East Asia-related Job Market Data in Progress (2023-2024)

Below you will find a table that presents a selection of the categories I am tracking as a part of my job data analyses. This table is intended to serve as a quick guide to job advertisements from the 2023-2024 season. I have tried to make my data as inclusive as possible, but there may inevitably be positions that I miss. If you do not see an advertisement that you are aware of in the filter table, you can submit the information to me via this form. For information on what sites I use to collect my data, visit last year’s data page and my guide to job sites for academics.

In the course of creating visualizations for East Asia-related academic job advertisements, many people asked if I was making my data available as I collected it, rather than just at the end of the year when I present annual trends and final numbers. My initial response was no. One reason is that I was not cleaning my data as I collected it, so I risked putting out incorrect or incomplete information. Another reason is that I felt torn about whether providing this information in one centralized place was more beneficial for its convenience or more detrimental, in that it might discourage job seekers from learning how to search for that information themselves. In the end, I’ve decided that the data can better serve the field by being accessible throughout the year. Job seekers will always have their own specific needs and interests that will drive their individual searches. Furthermore, the labor of putting this information together is already taking place and may as well be as useful to the field at large, particularly those in precarious positions, as possible.

About the Table

The table below is dynamic, updating as I input new information. I typically review new job postings once a week (on Saturdays), though occasionally may add new advertisements as I see them. For ease of use, I have eliminated some categories from the table that will eventually feature in my year-end summary (public/private, mapped coordinates, and continental region).

I have created a table that includes a search bar where you can filter the content of the dataset. Similarly, there are up and down arrows to organize the presentation of the information prioritizing a specific category. Only want to see positions in Korea? Search ‘Korea’! The rest of the data will be filtered out.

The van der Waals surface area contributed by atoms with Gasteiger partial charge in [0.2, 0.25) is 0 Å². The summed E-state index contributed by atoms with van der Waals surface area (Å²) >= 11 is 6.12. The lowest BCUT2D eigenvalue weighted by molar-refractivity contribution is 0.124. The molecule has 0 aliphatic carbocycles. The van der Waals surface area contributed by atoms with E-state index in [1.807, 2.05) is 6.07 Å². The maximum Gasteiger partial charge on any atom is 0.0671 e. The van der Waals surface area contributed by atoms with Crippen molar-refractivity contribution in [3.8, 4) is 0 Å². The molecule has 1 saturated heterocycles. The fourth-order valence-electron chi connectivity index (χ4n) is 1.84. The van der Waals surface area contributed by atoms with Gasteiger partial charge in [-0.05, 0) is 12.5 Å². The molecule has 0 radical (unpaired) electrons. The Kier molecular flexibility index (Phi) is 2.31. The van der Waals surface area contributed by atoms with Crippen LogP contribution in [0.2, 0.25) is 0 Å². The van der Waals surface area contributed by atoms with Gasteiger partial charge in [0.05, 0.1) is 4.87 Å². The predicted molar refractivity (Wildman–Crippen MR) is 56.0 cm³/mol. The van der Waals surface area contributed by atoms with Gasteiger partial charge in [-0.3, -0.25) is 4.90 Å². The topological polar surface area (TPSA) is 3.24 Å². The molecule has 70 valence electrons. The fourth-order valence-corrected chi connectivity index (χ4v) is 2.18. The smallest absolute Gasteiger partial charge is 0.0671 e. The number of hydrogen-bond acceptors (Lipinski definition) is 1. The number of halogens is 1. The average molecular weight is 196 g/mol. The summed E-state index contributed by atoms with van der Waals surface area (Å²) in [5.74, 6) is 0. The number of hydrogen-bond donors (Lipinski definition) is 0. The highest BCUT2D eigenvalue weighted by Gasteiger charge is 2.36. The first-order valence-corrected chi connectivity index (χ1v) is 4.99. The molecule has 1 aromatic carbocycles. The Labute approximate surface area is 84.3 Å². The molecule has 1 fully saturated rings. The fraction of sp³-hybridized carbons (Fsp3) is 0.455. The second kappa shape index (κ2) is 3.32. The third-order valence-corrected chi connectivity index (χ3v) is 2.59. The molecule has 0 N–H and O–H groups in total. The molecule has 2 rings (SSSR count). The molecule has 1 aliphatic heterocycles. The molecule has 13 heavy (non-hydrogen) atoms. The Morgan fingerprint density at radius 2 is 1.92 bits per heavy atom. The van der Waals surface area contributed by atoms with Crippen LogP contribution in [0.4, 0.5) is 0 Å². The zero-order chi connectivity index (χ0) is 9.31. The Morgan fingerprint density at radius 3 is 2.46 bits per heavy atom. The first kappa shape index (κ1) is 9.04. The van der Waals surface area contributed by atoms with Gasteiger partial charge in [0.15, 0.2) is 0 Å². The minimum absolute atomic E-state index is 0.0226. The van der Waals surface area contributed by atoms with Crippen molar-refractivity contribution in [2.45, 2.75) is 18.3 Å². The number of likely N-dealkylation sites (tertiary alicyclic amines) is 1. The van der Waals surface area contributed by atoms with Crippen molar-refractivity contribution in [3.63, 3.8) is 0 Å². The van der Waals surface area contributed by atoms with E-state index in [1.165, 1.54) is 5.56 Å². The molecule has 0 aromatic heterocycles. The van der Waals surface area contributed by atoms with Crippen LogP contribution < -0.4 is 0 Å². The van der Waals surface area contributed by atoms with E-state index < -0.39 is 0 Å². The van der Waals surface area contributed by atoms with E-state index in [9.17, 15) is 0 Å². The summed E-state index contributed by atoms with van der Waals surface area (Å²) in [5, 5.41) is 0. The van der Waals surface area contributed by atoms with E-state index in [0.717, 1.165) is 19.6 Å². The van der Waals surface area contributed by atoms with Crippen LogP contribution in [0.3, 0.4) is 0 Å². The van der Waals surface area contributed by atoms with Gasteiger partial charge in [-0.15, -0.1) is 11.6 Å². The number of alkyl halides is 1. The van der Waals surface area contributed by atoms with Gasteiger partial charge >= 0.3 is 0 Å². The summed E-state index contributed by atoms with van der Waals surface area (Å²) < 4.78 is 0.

For information on how I determine my data categories (data is not neutral!) and any abbreviations (such as TT for “tenure-track”), please visit last year’s data page. In the “Keywords” column I put some of the significant terms placed in each advertisement, which should help users filter based on their particular interests (e.g., “What jobs specified a specialist in ‘gender’ this year?”). Job seekers please note that even if a job does not ask for a particular specialization does not mean that they are not open to people who work in that area! So if you search by a keyword and don’t find it, that does not mean there are not job options out there for you.

The “URL” column, which links to the original advertisement, comes with a couple important caveats: I will do my best to provide links only to open access websites, but that might not always be possible. If you find that a particular link is behind some kind of membership wall, you might try Googling the job advertisement using the institution and keywords provided to see if the ad has been placed somewhere else or visiting the institution’s website to look for a formal HR posting. Similarly, many job postings either disappear after 30-90 days or after the position has filled. This means that a link you were able to access last week may not work this week! A frustrating feature of many of these advertisements, and part of the reason I collect data weekly rather than scraping data after the fact. So do not yell at me if you click a link and it no longer works, please!

If you do find the inevitable typo anywhere, though, please feel free to contact me and let me know.

If you found this table or any other projects and public-facing writing on my site useful, please consider regularly supporting me via Patreon Patreon . Coding and collecting this data takes hours (and lots of hair pulling over broken code!). Digital projects can look fairly straightforward, but there is a lot of invisible labor that goes into it, which I do in my spare time. Support from the community I do this for means a lot to me and helps keep this site running. 🙂

East Asia-related Job Market Data in Progress (2023-2024)


Please note that this table is best viewed maximized in a web browser rather than on a mobile phone.